If the Taliban say they respect women’s rights, they should do so in accordance with the original sharia, not the sharia in the minds of extremist groups following the Saudi’s view; because these are petrified views that are inconsistent with genuine Islamic religiosity. Women should not accept the customary interpretation of their rights and should emphasize that they will never sacrifice their individual and human freedoms to the ethnocentric customs and habits of certain individuals and groups; because the view of these groups is neither compatible with the law nor with the genuine sharia, but it is a customary and petrified view that prevents the prosperity of women.

CSHRN: How will the presence of the Taliban in power affect the activities of civil society?

Ashrafi Khorasani: One thing we have to accept is that this group’s approach to their opposing groups from a religious point of view, as well as women and civil society and human rights groups, has been a negative one. Not only they have been the cause for their backwardness but also they have removed groups opposing their views that this interpretation is not acceptable to anyone. Perhaps the Taliban’s willingness to talk to the United States and the Afghan government means that their views and values ​​have changed.

CSHRN: In what cases does the Taliban group show this change?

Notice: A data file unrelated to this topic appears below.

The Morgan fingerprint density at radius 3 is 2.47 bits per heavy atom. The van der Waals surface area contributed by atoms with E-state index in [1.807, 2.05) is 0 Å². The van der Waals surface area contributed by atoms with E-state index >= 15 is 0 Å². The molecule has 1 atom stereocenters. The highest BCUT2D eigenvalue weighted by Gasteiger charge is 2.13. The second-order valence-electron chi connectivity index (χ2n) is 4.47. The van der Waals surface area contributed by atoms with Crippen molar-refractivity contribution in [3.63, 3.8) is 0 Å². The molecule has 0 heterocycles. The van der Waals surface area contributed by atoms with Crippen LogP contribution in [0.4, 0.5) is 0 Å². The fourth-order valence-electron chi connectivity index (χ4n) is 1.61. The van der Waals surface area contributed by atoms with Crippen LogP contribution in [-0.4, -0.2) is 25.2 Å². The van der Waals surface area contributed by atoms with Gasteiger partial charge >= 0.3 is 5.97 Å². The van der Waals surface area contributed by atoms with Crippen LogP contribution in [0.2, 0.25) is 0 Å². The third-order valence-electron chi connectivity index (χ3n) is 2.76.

Ashrafi Khorasani: If they do not pretend to change in the first steps, it may be a political game; because the sudden change of the Taliban may destroy their popularity among their supporters and their political and social values; Hence they go slowly and move step by step so that the legitimacy of their past movements is not questioned and they do not move towards modern values ​​all at once. In this manner, they will gradually accept the values ​​of Afghan law that are tied to Islam. In this case, what I predict is that the current Taliban may be a group with a liberal view and a moderate reading of Islam, and if not, with the participation of this group in the government, not only civil activists will be able to continue their political and social life but also their legal and religious freedoms of citizens, both men and women, would be destroyed and society would be in a cortical petrification that will result in nothing but extremism, suicide bombing and misery.

CSHRN: What is your biggest concern about the outcome of the peace talks?

Ashrafi Khorasani: My biggest concern is that the rulers who own the power in the country, because of their personal interests may take the peace talks to stalemate that would endanger the arrival of peace in the country.

The presence of opposing groups at the negotiating table is a good opportunity, and if those in power still want to deceive the people with selfishness and prejudice in the form of populist and populist beliefs, in a way to guarantee their personal interests; they make an unforgivable mistake. Those who represent the people in the peace negotiations should put national interests before personal interests. If they do this, it is certain that the peace process will come to an end.

According to Mr. Ashrafi Khorasani, in addition to the issue of prioritizing national interests for the members of the negotiating team and the withdrawal of the Taliban from their strict approach to various issues, another factor that can lead to the success of the peace process in Afghanistan is the will of global policymakers.